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Improving the Efficiency of Ruthenium-Catalyzed Olefin Metathesis with Solid-Supported Catalysts, Microfluidic Reactors, and Novel X-Type Ligands


Van Wingerden, Matthew Martin (2013) Improving the Efficiency of Ruthenium-Catalyzed Olefin Metathesis with Solid-Supported Catalysts, Microfluidic Reactors, and Novel X-Type Ligands. Dissertation (Ph.D.), California Institute of Technology. doi:10.7907/2A9B-HY16.


Olefin metathesis has become an important tool in modern organic chemistry. Key to the development of olefin metathesis as a methodology has been the discovery of the highly active, selective, and tolerant ruthenium-based Grubbs catalysts. The overall efficiency and utility of these catalysts are determined by a complex set of parameters including catalyst design, reaction conditions, reactor design, and purification strategy. These parameters can be varied to achieve higher catalyst turnovers, better product selectivity and reduced product contamination. This research seeks to improve the efficiency and utility of olefin metathesis using three strategies; the covalent attachment of catalysts to silica supports, the development of biphasic microfluidic reactors, and the synthesis of novel catalyst architectures.

Solid-supported catalysts present an effective strategy to eliminate metal contamination in metathesis products. These catalysts, however, are generally ill defined and their active species and decomposition pathways are poorly understood. In order to further study both the activity and decomposition of silica-supported catalysts, both a brominated alkylidene ligand and a cleavable linker were prepared. The brominated ligand was designed to bind only active catalyst, but was found to indiscriminately bind all ruthenium species. The cleavable linker was synthesized with an ortho-benzyl nitro ether moiety, rendering it cleavable by UV light. Future studies will use this UV-triggered lability to study the solid-supported catalysts with solution phase techniques.

Biphasic microfluidic reactors were developed to address the generation or consumption of ethylene gas in metathesis. By using either alternating flow or parallel flow gas-liquid reactors, the mass transfer of ethylene was facilitated. The enhanced mass transfer gave higher yields and catalyst turnovers in ethenolysis and ring-closing metathesis reactions.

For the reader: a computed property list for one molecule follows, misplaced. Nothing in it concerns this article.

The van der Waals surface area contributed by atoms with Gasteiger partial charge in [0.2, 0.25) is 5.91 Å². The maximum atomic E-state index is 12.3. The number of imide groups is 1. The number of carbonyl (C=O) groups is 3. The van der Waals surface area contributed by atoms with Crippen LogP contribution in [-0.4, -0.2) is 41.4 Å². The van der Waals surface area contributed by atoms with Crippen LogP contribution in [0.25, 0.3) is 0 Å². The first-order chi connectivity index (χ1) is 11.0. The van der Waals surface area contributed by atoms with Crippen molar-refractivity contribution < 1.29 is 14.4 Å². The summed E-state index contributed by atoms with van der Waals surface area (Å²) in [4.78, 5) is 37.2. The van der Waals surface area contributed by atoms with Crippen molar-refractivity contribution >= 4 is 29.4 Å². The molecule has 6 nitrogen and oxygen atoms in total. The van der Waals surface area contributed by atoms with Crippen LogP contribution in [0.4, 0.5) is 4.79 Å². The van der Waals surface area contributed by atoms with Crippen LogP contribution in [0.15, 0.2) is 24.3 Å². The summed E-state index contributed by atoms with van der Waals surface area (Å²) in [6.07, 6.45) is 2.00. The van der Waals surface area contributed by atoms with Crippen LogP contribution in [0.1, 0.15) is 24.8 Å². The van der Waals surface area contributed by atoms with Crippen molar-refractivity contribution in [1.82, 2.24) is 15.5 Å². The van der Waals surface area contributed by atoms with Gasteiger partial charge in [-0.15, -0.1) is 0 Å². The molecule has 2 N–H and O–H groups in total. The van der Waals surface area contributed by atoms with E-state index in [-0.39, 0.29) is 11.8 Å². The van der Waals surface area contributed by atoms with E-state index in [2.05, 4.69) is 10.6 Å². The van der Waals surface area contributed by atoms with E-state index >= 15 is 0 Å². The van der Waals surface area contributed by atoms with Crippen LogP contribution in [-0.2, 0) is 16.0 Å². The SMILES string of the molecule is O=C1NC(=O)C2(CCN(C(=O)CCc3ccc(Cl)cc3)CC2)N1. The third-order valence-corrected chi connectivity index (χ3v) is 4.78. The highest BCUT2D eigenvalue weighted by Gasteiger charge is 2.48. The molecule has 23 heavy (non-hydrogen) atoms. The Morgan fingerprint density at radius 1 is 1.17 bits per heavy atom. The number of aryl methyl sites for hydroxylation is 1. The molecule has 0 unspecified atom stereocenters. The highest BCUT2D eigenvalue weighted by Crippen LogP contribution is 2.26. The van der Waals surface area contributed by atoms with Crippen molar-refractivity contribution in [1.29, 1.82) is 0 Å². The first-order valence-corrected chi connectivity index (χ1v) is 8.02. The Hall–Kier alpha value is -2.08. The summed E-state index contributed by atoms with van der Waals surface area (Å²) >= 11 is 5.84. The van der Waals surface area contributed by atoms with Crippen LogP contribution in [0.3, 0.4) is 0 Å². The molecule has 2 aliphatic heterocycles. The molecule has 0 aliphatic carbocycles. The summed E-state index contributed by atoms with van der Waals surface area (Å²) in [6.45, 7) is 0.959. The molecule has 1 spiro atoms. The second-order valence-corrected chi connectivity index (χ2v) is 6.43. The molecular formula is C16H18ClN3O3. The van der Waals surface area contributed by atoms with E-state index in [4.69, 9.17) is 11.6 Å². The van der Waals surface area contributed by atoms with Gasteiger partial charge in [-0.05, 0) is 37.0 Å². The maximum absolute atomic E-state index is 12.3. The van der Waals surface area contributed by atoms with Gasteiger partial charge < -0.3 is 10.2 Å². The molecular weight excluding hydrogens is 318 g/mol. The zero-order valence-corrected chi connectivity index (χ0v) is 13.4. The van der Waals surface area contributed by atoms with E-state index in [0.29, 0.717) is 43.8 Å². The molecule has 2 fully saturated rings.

Novel catalyst architectures were designed and synthesized to increase catalyst activity. While chloride-based catalysts have generally been used because of their higher activity, the activity of fluoride and hydroxide catalysts remains under explored, due mainly to practical challenges associated with their synthesis. A set of fluoride catalysts based on the Piers-type catalyst and a hydroxide catalyst based on the recently developed Z-selective catalysts were synthesized and characterized. The hydroxide catalyst showed promising activity while the fluoride catalyst was found to be inactive under all but the most forcing of conditions.

In general, the utility of ruthenium-based catalysts has caused rapid growth in the field of olefin metathesis. The work presented herein covers a variety of strategies to improve the overall utility and efficiency of these catalysts, including insights into decomposition pathways, controlling phase interactions, and synthesizing novel catalysts. Further pursuits of these strategies will prove valuable to the advancement of olefin metathesis.

Item Type:Thesis (Dissertation (Ph.D.))
Subject Keywords:Olefin Metathesis, Grubbs Catalyst, Ethenolysis, Microfluidic Reactor, Solid-Supported Catalyst
Degree Grantor:California Institute of Technology
Division:Chemistry and Chemical Engineering
Major Option:Chemistry
Thesis Availability:Public (worldwide access)
Research Advisor(s):
  • Grubbs, Robert H.
Thesis Committee:
  • Bercaw, John E. (chair)
  • Grubbs, Robert H.
  • Tirrell, David A.
  • Reisman, Sarah E.
Defense Date:21 September 2012
Record Number:CaltechTHESIS:01062013-162840550
Persistent URL:
Default Usage Policy:No commercial reproduction, distribution, display or performance rights in this work are provided.
ID Code:7372
Deposited By: Matthew Van Wingerden
Deposited On:01 Feb 2013 23:36
Last Modified:03 Oct 2019 23:58

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